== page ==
Free Republic responded to the suit by raising an affirmative defense of fair use. The plaintiffs moved for partial summary adjudication on defendants' fair use defense on October 4, 1999, and cross-filed for summary judgment citing a First Amendment defense on October 19 under seal. Judge Margaret M. Morrow issued a preliminary ruling on November 8, 1999 rejecting the "fair use" argument.[5] On April 4, 2000, Morrow issued an order granting partial summary judgment to the plaintiffs and denying the defendant's motion for summary judgment. In this opinion, Morrow set out the federal standard for fair use of copyrighted materials, which has been the basis of authority in all subsequent litigation.

Plaintiff filed for summary judgment on the remaining issues of permanent injunction and damages on June 5, 2000. The defendants failed to file any opposition to the plaintiff's second motion for summary judgment and claiming they had not been served, but that the point did not matter as they "did not oppose the relief being requested."

The defendants waived their remaining defenses and stipulated to the entry of final judgment in district court with a stay on execution, preserving their right to appeal to the United States Court of Appeals for the Ninth Circuit only on fair use and First Amendment grounds. The stipulation that defendants agreed to on November 16, 2000, gave plaintiffs a permanent injunction against posting full-text versions of copyrighted materials, ordered archived articles be removed, and awarded the plaintiffs $1 million in damages, but no attorney's fees. Robinson claimed to be judgment-proof, saying "Practically speaking, we were already bankrupt long before any of this got started. We just did not have, and still do not have any assets to protect..."

Appeal[edit]

Brian Langford Buckley filed the defendant's appeal to the Ninth Circuit Court of Appeals on December 15, 2001. The appellant's opening brief was filed April 20, the appellee's brief was filed May 31, and the appellant's reply was filed June 25. On September 1, the Defendant's attorney was declared inactive by the State Bar of California due to noncompliance with Minimum Continuing Legal Education (MCLE) requirements. He was therefore declared not eligible to practice law. Buckley and Robinson later clashed publicly regarding related legal matters, and Buckley was banned from Free Republic. On October 5, the defendants notified the court of appeals of their substitution of counsel.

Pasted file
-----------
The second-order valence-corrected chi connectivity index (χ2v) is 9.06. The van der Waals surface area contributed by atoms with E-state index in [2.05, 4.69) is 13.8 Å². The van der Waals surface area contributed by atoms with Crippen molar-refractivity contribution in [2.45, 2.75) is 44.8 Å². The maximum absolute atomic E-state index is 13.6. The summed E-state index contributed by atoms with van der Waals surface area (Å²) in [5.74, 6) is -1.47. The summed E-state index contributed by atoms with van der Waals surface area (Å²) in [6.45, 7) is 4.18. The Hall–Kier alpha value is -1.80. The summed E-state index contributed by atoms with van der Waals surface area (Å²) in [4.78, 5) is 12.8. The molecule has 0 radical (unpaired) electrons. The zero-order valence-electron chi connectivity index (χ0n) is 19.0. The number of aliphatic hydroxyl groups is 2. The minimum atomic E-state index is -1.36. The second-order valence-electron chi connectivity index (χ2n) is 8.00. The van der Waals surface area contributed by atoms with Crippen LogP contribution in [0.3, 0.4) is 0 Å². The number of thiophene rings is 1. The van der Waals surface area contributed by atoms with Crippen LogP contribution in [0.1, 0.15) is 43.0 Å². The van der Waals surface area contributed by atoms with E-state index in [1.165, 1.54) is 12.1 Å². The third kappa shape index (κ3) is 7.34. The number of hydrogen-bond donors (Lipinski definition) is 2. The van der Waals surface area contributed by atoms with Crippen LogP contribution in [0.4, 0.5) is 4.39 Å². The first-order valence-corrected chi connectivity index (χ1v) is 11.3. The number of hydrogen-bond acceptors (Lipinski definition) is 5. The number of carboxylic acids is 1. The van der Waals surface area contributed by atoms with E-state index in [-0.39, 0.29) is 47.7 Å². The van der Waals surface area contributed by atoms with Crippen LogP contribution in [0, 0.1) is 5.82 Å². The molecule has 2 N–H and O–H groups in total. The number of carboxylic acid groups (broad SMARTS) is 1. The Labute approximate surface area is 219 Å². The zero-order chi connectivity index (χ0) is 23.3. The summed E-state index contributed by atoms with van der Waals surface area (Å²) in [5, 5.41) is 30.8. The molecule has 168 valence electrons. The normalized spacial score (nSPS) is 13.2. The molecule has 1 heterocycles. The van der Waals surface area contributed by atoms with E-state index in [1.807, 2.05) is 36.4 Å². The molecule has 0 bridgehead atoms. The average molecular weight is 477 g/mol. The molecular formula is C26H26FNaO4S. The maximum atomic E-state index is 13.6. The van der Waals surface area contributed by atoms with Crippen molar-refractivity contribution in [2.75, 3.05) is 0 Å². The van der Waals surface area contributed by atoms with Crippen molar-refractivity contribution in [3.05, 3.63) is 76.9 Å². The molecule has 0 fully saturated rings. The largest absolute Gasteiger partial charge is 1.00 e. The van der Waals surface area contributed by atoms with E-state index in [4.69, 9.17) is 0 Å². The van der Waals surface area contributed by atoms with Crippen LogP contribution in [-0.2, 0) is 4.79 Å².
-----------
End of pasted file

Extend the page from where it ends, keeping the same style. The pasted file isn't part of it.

The parties then began negotiating a settlement. The parties ultimately agreed that in return for Defendants dropping their appeal and agreeing to both endorse the Stipulation for Entry of Amended Final Judgment containing the Permanent Injunction Order and link to it on the Free Republic homepage, the defendants would only be jointly and severally liable to the newspapers for $5,000 each, which was not described as damages or legal fees, and the Court found that plaintiffs had "no 'adequate legal remedy' other than a permanent injunction to protect them against further acts of copyright infringements by the three named defendants."

Robinson announced the decision to drop the appeal and begin excerpting and linking articles on June 19, 2002, saying "Well, my fingers are not cold and dead and my keyboard has not been ripped away." Thousands of threads were subsequently deleted from the archives as Times and Post articles were purged. Free Republic has complied with other post-litigation requests from other copyright owners such as USA Today to excerpt and link.

Footnotes[edit]

  1. ^ Klotz, Robert J. (2004). The Politics of Internet Communication. Lanham, MD: Rowman & Littlefield. p. 172. ISBN 0-7425-2925-8. 
  2. ^ "Free speech or blatant ripoff?". Salon. 1998-10-09. 
  3. ^ "Brian Langford Buckley - #116705". State Bar of California. 2004-12-04. 
  4. ^ Bright, Arthur (2008-06-10). "LA Times v. Free Republic". Citizen Media Law Project. Retrieved 2009-08-01. 
  5. ^ Miller, Greg (1999-11-09). "Judge Rejects 'Fair Use' of News Protection". Los Angeles Times. Retrieved 2009-08-01. 

External links[edit]